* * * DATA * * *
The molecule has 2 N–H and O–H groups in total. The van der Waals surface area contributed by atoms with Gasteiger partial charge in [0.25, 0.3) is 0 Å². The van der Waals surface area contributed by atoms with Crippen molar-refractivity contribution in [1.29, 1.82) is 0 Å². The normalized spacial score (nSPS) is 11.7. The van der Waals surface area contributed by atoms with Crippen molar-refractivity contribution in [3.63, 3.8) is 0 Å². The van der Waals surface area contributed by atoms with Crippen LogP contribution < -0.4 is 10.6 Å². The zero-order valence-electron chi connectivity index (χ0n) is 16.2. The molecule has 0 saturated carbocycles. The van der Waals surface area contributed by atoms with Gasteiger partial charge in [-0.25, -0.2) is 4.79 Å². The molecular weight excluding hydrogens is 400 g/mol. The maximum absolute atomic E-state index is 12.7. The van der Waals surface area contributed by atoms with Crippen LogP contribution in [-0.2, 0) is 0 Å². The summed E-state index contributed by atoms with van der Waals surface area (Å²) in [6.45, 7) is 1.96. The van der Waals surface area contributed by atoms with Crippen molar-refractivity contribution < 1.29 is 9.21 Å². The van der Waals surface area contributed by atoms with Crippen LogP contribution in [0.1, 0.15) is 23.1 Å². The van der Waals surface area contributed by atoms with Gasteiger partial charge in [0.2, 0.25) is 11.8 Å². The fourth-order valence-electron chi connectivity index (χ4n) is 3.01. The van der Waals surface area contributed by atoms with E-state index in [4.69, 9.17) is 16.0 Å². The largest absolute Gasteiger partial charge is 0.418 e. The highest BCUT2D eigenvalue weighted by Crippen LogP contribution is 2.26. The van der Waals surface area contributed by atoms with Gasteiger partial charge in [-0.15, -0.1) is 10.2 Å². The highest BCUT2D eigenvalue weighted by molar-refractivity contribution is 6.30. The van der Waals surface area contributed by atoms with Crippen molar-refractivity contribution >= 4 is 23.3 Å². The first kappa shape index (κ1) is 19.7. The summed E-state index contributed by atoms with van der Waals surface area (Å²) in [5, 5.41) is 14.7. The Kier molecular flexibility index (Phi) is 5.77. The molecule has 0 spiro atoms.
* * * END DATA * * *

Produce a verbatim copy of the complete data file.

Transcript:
The molecule has 2 N–H and O–H groups in total. The van der Waals surface area contributed by atoms with Gasteiger partial charge in [0.25, 0.3) is 0 Å². The van der Waals surface area contributed by atoms with Crippen molar-refractivity contribution in [1.29, 1.82) is 0 Å². The normalized spacial score (nSPS) is 11.7. The van der Waals surface area contributed by atoms with Crippen molar-refractivity contribution in [3.63, 3.8) is 0 Å². The van der Waals surface area contributed by atoms with Crippen LogP contribution < -0.4 is 10.6 Å². The zero-order valence-electron chi connectivity index (χ0n) is 16.2. The molecule has 0 saturated carbocycles. The van der Waals surface area contributed by atoms with Gasteiger partial charge in [-0.25, -0.2) is 4.79 Å². The molecular weight excluding hydrogens is 400 g/mol. The maximum absolute atomic E-state index is 12.7. The van der Waals surface area contributed by atoms with Crippen LogP contribution in [-0.2, 0) is 0 Å². The summed E-state index contributed by atoms with van der Waals surface area (Å²) in [6.45, 7) is 1.96. The van der Waals surface area contributed by atoms with Crippen molar-refractivity contribution < 1.29 is 9.21 Å². The van der Waals surface area contributed by atoms with Crippen LogP contribution in [0.1, 0.15) is 23.1 Å². The van der Waals surface area contributed by atoms with Gasteiger partial charge in [0.2, 0.25) is 11.8 Å². The fourth-order valence-electron chi connectivity index (χ4n) is 3.01. The van der Waals surface area contributed by atoms with E-state index in [4.69, 9.17) is 16.0 Å². The largest absolute Gasteiger partial charge is 0.418 e. The highest BCUT2D eigenvalue weighted by Crippen LogP contribution is 2.26. The van der Waals surface area contributed by atoms with Gasteiger partial charge in [-0.15, -0.1) is 10.2 Å². The highest BCUT2D eigenvalue weighted by molar-refractivity contribution is 6.30. The van der Waals surface area contributed by atoms with Crippen molar-refractivity contribution >= 4 is 23.3 Å². The first kappa shape index (κ1) is 19.7. The summed E-state index contributed by atoms with van der Waals surface area (Å²) in [5, 5.41) is 14.7. The Kier molecular flexibility index (Phi) is 5.77. The molecule has 0 spiro atoms.